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Latest update: Easier setup!

Zigbee2MQTT is a fantastic application that lets you control just about every Zigbee product you can buy. And if it’s not supported someone is probably already working on getting it integrated. But Zigbee as a technology has its flaws. These aren’t just related to Zigbee2MQTT but affect any Zigbee ecosystem.

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One of the flaws is that it doesn’t handle flooding very well due to its low bandwidth. This can lead to delays and general lag, especially when you have multiple Zigbee products in the same room or in close proximity. One possible solution to this problem is the use of groups in Zigbee2MQTT.

Zigbee2MQTT Groups aren’t just for show

Groups aren’t just a feature of Zigbee2MQTT but one of Zigbee. In a Zigbee network, a group is a collection of endpoints such as multiple lightbulbs. Zigbee uses group addressing to communicate with groups of endpoints belonging to a set of devices. Groups aren’t just there to group certain lights which might be in a single light fixture in the UI. They can actually be used to reduce Zigbee traffic.

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That all might sound a bit complicated but the gist of it is that using only one command has to be sent to the group instead of one command to each endpoint. Let’s say you have a light fixture which houses three Philips Hue spot lights. If you group the three lights only one command is needed to turn on the whole light fixture. If you don’t group the lights, three commands are needed to turn on the fixture. By grouping the lights in this example we’re only using a third of the commands that would otherwise be needed.

Please note that Zigbee groups have nothing to do Light Groups in Home Assistant. Those are actually just for show and ease of use. Groups have to be configured in Zigbee2MQTT and not in Home Assistant.

Configuring groups in Zigbee2MQTT

To create a Zigbee group in Zigbee2MQTT you have to open up the Zigbee2MQTT configuration.yaml file, which is not to be confused with the Home Assistant file of the same name. Here’s an example of my light fixture in the office which houses two spot lights:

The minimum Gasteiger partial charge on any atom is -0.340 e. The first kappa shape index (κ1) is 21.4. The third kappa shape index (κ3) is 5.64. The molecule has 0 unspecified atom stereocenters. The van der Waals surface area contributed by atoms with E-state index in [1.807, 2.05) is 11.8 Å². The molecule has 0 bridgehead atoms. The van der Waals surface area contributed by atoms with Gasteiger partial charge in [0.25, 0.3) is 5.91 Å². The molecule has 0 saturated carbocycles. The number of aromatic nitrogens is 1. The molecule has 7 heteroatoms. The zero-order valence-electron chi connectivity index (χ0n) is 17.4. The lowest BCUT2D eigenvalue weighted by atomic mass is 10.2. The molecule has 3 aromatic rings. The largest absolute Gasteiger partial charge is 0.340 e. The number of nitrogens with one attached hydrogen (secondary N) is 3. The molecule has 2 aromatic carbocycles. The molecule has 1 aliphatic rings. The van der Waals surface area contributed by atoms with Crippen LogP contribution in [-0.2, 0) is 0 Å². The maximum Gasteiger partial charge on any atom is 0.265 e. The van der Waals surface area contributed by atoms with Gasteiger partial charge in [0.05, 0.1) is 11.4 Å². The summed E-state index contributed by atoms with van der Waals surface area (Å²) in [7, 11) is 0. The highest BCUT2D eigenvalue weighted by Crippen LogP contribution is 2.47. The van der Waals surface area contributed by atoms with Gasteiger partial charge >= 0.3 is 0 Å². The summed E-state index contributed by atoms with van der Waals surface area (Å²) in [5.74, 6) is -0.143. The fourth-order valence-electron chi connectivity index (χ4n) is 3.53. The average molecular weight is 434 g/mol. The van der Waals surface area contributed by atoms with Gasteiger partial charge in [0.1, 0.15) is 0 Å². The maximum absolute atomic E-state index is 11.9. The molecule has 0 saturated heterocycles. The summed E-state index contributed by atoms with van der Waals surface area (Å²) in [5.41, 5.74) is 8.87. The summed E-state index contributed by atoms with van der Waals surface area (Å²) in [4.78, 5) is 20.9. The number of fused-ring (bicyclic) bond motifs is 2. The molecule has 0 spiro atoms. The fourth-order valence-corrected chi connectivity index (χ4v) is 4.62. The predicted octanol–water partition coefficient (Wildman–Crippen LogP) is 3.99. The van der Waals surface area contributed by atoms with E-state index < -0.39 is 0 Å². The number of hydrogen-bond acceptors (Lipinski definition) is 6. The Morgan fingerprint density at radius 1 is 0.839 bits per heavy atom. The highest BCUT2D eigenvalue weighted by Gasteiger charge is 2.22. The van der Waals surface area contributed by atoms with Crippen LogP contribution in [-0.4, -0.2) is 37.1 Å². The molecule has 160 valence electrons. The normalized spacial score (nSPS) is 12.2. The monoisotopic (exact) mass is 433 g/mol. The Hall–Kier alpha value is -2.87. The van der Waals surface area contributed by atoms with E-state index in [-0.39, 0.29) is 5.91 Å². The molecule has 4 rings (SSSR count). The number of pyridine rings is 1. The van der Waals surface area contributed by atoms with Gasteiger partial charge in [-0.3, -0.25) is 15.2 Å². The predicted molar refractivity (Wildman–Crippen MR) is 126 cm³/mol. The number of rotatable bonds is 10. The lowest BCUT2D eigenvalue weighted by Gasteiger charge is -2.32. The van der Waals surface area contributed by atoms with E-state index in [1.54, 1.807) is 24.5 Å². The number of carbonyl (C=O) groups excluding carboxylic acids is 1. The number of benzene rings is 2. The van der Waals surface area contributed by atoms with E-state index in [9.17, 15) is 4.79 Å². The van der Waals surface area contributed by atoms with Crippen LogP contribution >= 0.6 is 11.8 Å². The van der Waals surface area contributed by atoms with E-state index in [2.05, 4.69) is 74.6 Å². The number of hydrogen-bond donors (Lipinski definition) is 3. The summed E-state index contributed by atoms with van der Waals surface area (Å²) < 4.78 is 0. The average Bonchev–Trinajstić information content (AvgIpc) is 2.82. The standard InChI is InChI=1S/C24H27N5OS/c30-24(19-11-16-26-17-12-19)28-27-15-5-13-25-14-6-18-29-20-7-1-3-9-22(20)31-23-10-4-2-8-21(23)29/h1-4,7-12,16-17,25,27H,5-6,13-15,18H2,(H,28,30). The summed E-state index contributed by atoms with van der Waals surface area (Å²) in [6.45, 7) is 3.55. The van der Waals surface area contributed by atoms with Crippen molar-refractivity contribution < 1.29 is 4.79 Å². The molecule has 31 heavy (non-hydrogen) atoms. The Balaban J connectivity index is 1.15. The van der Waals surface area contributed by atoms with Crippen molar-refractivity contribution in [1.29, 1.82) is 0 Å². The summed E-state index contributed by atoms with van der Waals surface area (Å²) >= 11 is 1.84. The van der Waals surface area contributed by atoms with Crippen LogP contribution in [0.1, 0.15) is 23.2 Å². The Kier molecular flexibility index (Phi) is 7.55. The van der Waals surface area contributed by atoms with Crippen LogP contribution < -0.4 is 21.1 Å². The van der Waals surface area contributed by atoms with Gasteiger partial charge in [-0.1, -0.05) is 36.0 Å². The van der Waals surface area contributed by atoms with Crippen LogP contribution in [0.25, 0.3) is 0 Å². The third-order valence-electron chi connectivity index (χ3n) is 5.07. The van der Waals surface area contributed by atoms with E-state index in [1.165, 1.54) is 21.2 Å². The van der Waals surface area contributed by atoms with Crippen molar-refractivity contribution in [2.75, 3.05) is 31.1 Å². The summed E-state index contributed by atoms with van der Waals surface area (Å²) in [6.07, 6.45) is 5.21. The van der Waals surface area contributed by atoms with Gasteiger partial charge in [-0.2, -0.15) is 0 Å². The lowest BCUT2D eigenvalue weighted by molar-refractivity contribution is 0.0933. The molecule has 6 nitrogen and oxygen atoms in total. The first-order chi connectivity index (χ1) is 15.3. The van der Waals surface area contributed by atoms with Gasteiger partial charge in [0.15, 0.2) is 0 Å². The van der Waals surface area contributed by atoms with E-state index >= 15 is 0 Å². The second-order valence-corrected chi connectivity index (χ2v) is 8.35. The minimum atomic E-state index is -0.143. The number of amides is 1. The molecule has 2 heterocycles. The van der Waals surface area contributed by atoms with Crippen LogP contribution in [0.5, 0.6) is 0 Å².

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groups:
  '1':
    friendly_name: office_ceiling_lights
    retain: false
    transition: 1
    devices:
      - '0x001788010271ee2e'
      - '0x00158d0002c7e094'

Each group needs a different numerical ID. In my case, this is group 1. Next, you will need a name for your lights. As mine are the ceiling lights in the office I’m calling this group office_ceiling_lights. The retain option is optional and refers retained message function of MQTT. Per default, it is set to not retain messages. The transition is an optional field which will determine the speed of transition (e.g. when changing the brightness of a light fixture). And finally, there are the devices you want to include in the group. You need to use the ieeeAddr, which is a string of numbers and letters, of the device, not the friendly_name.

There are a few more parameters you can configure, all of which are documented on the Zigbee2MQTT website. Those interested in the ongoing discussion can visit the project’s GitHub repository.

Latest update: 4 July 2020
The setup of groups in Zigbee2MQTT has been made much easier thanks to the introduction of an official web dashboard. Zigbee groups are now also auto-discovered by Home Assistant using MQTT Discovery.

Recommended Zigbee hardware

I personally use a combination of Philips Hue, IKEA, and Gledopto Zigbee lights in my smart home. I’ve become very fond of the Gledopto LED strip controllers because of their versatility (you can attach your own strips) and their price.

Below you will find a few devices which I personally use and can recommend. The LED strip is, in my opinion, the best option to pair with the Gledopto GL-C-008.

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Philips Hue Play

Can be hidden behind monitors and used for indirect light.

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Gledopto Zigbee 3.0 Pro Controller

Can control RGB+CCT LED strip and costs a lot less than Philips Hue

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Philips Hue Play

RGB and CCT on the same chip make these the best looking LED strips

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Liam Alexander Colman, the author and maintainer of Home Assistant Guides.

About Liam Alexander Colman

Liam Alexander Colman has been using Home Assistant for various projects for quite some time. What started of with a Raspberry Pi quickly became three Raspberry Pis and eventually a full-blown server. I now use Unraid as my operating system and Home Assistant happily runs in a Docker container. My personal setup includes many Zigbee devices as well as integrations with existing products such as my Android TV box. Read on to find out more on how I got started with Home Assistant.

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